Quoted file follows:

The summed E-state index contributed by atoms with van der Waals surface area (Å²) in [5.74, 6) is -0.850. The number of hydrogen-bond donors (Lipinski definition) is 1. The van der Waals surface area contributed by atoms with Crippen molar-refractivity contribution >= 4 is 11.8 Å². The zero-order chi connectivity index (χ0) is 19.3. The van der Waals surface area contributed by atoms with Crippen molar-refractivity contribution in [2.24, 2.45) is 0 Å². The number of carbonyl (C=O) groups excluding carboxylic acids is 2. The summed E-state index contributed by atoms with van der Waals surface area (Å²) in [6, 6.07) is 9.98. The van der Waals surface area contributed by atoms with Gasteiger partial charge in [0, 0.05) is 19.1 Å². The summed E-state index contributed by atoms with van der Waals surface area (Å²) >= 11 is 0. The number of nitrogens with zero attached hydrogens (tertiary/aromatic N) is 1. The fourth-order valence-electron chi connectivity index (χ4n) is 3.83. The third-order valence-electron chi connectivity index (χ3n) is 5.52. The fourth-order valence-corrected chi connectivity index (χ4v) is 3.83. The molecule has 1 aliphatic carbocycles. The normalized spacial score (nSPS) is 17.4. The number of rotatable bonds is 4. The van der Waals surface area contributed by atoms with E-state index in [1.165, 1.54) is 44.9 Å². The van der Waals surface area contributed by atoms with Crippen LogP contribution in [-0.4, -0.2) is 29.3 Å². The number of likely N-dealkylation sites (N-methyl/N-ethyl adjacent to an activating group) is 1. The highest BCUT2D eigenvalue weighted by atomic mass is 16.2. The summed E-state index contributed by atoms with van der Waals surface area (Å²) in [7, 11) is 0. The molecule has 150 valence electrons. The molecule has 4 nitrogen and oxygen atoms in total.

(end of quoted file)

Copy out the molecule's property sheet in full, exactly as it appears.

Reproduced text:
The summed E-state index contributed by atoms with van der Waals surface area (Å²) in [5.74, 6) is -0.850. The number of hydrogen-bond donors (Lipinski definition) is 1. The van der Waals surface area contributed by atoms with Crippen molar-refractivity contribution >= 4 is 11.8 Å². The zero-order chi connectivity index (χ0) is 19.3. The van der Waals surface area contributed by atoms with Crippen molar-refractivity contribution in [2.24, 2.45) is 0 Å². The number of carbonyl (C=O) groups excluding carboxylic acids is 2. The summed E-state index contributed by atoms with van der Waals surface area (Å²) in [6, 6.07) is 9.98. The van der Waals surface area contributed by atoms with Gasteiger partial charge in [0, 0.05) is 19.1 Å². The summed E-state index contributed by atoms with van der Waals surface area (Å²) >= 11 is 0. The number of nitrogens with zero attached hydrogens (tertiary/aromatic N) is 1. The fourth-order valence-electron chi connectivity index (χ4n) is 3.83. The third-order valence-electron chi connectivity index (χ3n) is 5.52. The fourth-order valence-corrected chi connectivity index (χ4v) is 3.83. The molecule has 1 aliphatic carbocycles. The normalized spacial score (nSPS) is 17.4. The number of rotatable bonds is 4. The van der Waals surface area contributed by atoms with E-state index in [1.165, 1.54) is 44.9 Å². The van der Waals surface area contributed by atoms with Crippen LogP contribution in [-0.4, -0.2) is 29.3 Å². The number of likely N-dealkylation sites (N-methyl/N-ethyl adjacent to an activating group) is 1. The highest BCUT2D eigenvalue weighted by atomic mass is 16.2. The summed E-state index contributed by atoms with van der Waals surface area (Å²) in [7, 11) is 0. The molecule has 150 valence electrons. The molecule has 4 nitrogen and oxygen atoms in total.